Reconstructing the Scrolls Byte by Byte

Biblical scholarship entered the computer age more than 20 years ago, when the computerized analysis of texts began. Only more recently have computers been used on the Dead Sea Scrolls. This kind of computer use may have reached its zenith in the work of Ben Zion Wachholder and Martin G. Abegg, both of Hebrew […]

BAS Publishes Fascicle Two of DSS Transcripts

The Biblical Archaeology Society has recently published Fascicle Two of A Preliminary Edition of the Unpublished Dead Sea Scrolls The Hebrew and Aramaic Texts from Cave Four reconstructed and edited by Ben Zion Wacholder and Martin G. Abegg, both of Hebrew Union College in Cincinnati, Ohio. Like Fascicle One, published last year,a the volume […]

BAS Facsimile Edition Helps NYU Students

The Biblical Archaeology Society’s advocacy of open access to the Dead Sea Scrolls and its publication last November of A Facsimile Edition of the unpublished Dead Sea Scrolls continue to bear fruit,a this time by advancing the education of a new generation of Dead Sea Scroll scholars. Thirteen graduate students in New York University’s […]

DSS Catalogue Now Available

Over the last 45 years, scholars have had to rediscover the Dead Sea Scrolls hundreds of times—almost every time they tried to find a particular fragment among the thousands stored between glass plates in the Rockefeller Museum in Jerusalem. Some scholars have reported that the search sometimes took several days. But the recent publication of a preliminary catalogue of the scrolls may now put an end—at least in part—to such time-wasting searches.

Letters on the Qimron Lawsuit Against BAS

Ben Gurion University and Elisha Qimron Respond

BAS Legal Defense Fund Report

The lawsuit brought against BAR in a Jerusalem court by Ben-Gurion University professor Elisha Qimron has been extremely draining financially. Qimron’s suit is based on our publication of a photocopy of a Hebrew transcript of the 120-line text known as MMT that originally appeared in a Polish Journal, The Qumran Chronicle. The photocopy was […]

Strugnell Considering Legal Action Against BAR

Ben-Gurion University professor Elisha Qimron, who is suing BAR in a Jerusalem court, is not the only scholar turning to the law for legal redress in connection with the Dead Sea Scrolls. According to the Washington Post, the recently deposed chief editor of the scrolls, John Strugnell, now on administrative leave from Harvard University, […]

Dead Sea Scroll Research Burgeoning

Dead Sea Scroll research is growing by leaps and bounds. Two new organizations have recently been formed—in addition to BAS’s own Dead Sea Scrolls Research Council (formerly the Institute for Dead Sea Scroll Studies)—to support and undertake research on the scrolls.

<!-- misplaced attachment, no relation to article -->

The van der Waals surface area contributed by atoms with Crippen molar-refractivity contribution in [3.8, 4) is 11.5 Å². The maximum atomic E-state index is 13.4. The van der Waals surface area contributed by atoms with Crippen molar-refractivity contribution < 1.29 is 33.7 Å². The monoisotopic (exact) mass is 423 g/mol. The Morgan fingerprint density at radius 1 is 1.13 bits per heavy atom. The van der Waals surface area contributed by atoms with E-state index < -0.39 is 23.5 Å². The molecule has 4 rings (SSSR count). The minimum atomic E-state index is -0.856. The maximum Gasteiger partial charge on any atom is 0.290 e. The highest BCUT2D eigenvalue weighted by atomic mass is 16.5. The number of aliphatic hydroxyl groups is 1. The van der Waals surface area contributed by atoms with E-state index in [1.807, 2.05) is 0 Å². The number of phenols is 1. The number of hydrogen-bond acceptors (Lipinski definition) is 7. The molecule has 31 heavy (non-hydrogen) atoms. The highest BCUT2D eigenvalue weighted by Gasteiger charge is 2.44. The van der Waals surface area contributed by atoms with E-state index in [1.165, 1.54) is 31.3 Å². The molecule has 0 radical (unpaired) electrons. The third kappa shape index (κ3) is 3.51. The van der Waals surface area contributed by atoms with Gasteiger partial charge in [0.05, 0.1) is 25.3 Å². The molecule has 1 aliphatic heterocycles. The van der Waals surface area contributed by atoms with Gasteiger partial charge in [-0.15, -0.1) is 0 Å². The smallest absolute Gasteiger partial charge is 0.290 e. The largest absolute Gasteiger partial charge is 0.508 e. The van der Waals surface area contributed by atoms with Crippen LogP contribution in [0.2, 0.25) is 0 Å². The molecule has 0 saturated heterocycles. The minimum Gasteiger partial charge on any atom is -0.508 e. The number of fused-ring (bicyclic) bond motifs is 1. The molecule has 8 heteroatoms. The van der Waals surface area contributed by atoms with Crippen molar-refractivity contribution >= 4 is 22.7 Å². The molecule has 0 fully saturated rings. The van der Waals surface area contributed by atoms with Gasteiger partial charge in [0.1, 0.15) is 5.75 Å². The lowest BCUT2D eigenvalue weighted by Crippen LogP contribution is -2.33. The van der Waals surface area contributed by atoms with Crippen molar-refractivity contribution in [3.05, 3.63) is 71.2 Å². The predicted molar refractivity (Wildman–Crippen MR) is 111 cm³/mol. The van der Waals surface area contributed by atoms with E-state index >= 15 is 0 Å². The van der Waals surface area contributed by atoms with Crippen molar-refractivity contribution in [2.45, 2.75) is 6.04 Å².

The “Pierced Messiah” Text—An Interpretation Evaporates

Not long after the unpublished Dead Sea Scrolls became accessible last autumn, Professor Robert Eisenman of California State University, Long Beach, disclosed that he had discovered among the hitherto secret manuscripts a small, five-line fragment that has since become known as the Pierced Messiah text.

The Bible Scholar Who Became an Undercover Agent

It was about noon, Thursday, July 1, 1954. My wife and I had just seen our two sons off for their summer in Vermont. Our car was packed for a fortnight’s trip to Toronto, my wife was already seated in the car and I was locking the door when the telephone rang. We looked […]

Rediscovered! The Land of Geshur

Not without some justification did Absalom arrange the murder of his half-brother Amnon. Amnon had raped Absalom’s sister Tamar. Nonetheless, fratricide among King David’s sons was not to be countenanced. After Amnon’s murder, Absalom fled—to the land of Geshur (2 Samuel 13:20–38), where he knew he would be safe. His mother Maacah was […]

Mystery Circles
Newly discovered walls in the Golan puzzle archeologists By Yonathan Mizrachi

The mysterious site of Rogem Hiri (Rujm el-Hiri, in Arabica) was unknown to professional archaeology until after the Six-Day War in 1967 when the Golan Heights became accessible to Israeli archaeologists. It was discovered during the 1967–1968 archaeological survey of the lower Golan Heights. This unique site consists of five concentric stone circles, the […]

Masada: Arms and the Man

Sometimes we make discoveries not by digging in the ground, but by digging in the records of past excavations. So it is with Masada, Herod’s nearly impregnable palace-fortress in the Judean wilderness, occupied and defended by Jewish Zealots during the First Jewish Revolt against Rome. Masada was excavated in the 1960s by Israel’s most […]